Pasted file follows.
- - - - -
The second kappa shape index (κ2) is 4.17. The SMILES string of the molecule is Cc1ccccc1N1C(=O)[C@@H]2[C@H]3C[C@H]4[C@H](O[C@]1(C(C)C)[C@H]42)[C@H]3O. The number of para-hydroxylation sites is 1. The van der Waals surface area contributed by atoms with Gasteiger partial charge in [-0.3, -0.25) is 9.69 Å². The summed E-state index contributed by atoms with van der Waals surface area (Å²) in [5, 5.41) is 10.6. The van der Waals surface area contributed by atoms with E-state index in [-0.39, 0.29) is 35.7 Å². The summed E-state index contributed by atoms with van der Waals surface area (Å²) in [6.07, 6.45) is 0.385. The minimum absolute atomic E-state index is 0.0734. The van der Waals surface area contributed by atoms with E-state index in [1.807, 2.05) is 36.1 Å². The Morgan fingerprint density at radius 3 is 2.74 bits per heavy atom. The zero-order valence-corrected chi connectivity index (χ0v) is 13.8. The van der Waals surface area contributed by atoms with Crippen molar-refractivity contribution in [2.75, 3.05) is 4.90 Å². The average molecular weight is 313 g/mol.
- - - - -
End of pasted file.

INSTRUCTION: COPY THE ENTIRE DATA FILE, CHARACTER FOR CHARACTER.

The second kappa shape index (κ2) is 4.17. The SMILES string of the molecule is Cc1ccccc1N1C(=O)[C@@H]2[C@H]3C[C@H]4[C@H](O[C@]1(C(C)C)[C@H]42)[C@H]3O. The number of para-hydroxylation sites is 1. The van der Waals surface area contributed by atoms with Gasteiger partial charge in [-0.3, -0.25) is 9.69 Å². The summed E-state index contributed by atoms with van der Waals surface area (Å²) in [5, 5.41) is 10.6. The van der Waals surface area contributed by atoms with E-state index in [-0.39, 0.29) is 35.7 Å². The summed E-state index contributed by atoms with van der Waals surface area (Å²) in [6.07, 6.45) is 0.385. The minimum absolute atomic E-state index is 0.0734. The van der Waals surface area contributed by atoms with E-state index in [1.807, 2.05) is 36.1 Å². The Morgan fingerprint density at radius 3 is 2.74 bits per heavy atom. The zero-order valence-corrected chi connectivity index (χ0v) is 13.8. The van der Waals surface area contributed by atoms with Crippen molar-refractivity contribution in [2.75, 3.05) is 4.90 Å². The average molecular weight is 313 g/mol.